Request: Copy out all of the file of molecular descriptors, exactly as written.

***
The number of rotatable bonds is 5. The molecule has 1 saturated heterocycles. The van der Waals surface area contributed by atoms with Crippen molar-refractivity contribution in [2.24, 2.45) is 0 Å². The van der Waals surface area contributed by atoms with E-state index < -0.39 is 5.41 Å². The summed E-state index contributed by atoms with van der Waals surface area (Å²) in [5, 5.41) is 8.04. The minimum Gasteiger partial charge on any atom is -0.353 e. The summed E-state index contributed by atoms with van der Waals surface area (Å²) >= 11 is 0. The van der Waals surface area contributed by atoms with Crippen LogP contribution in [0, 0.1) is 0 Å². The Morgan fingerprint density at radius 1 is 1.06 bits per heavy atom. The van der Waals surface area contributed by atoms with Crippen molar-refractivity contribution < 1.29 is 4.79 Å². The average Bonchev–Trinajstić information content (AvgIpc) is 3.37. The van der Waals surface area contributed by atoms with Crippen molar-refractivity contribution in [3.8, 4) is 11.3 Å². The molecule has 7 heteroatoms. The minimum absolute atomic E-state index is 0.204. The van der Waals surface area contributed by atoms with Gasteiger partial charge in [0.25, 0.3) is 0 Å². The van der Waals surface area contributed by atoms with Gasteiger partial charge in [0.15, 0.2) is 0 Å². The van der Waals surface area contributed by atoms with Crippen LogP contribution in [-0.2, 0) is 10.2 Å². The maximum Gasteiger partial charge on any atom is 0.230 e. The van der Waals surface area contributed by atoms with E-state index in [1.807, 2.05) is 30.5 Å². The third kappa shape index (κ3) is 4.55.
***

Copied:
The number of rotatable bonds is 5. The molecule has 1 saturated heterocycles. The van der Waals surface area contributed by atoms with Crippen molar-refractivity contribution in [2.24, 2.45) is 0 Å². The van der Waals surface area contributed by atoms with E-state index < -0.39 is 5.41 Å². The summed E-state index contributed by atoms with van der Waals surface area (Å²) in [5, 5.41) is 8.04. The minimum Gasteiger partial charge on any atom is -0.353 e. The summed E-state index contributed by atoms with van der Waals surface area (Å²) >= 11 is 0. The van der Waals surface area contributed by atoms with Crippen LogP contribution in [0, 0.1) is 0 Å². The Morgan fingerprint density at radius 1 is 1.06 bits per heavy atom. The van der Waals surface area contributed by atoms with Crippen molar-refractivity contribution < 1.29 is 4.79 Å². The average Bonchev–Trinajstić information content (AvgIpc) is 3.37. The van der Waals surface area contributed by atoms with Crippen molar-refractivity contribution in [3.8, 4) is 11.3 Å². The molecule has 7 heteroatoms. The minimum absolute atomic E-state index is 0.204. The van der Waals surface area contributed by atoms with Gasteiger partial charge in [0.25, 0.3) is 0 Å². The van der Waals surface area contributed by atoms with Gasteiger partial charge in [0.15, 0.2) is 0 Å². The van der Waals surface area contributed by atoms with Crippen LogP contribution in [-0.2, 0) is 10.2 Å². The maximum Gasteiger partial charge on any atom is 0.230 e. The van der Waals surface area contributed by atoms with E-state index in [1.807, 2.05) is 30.5 Å². The third kappa shape index (κ3) is 4.55.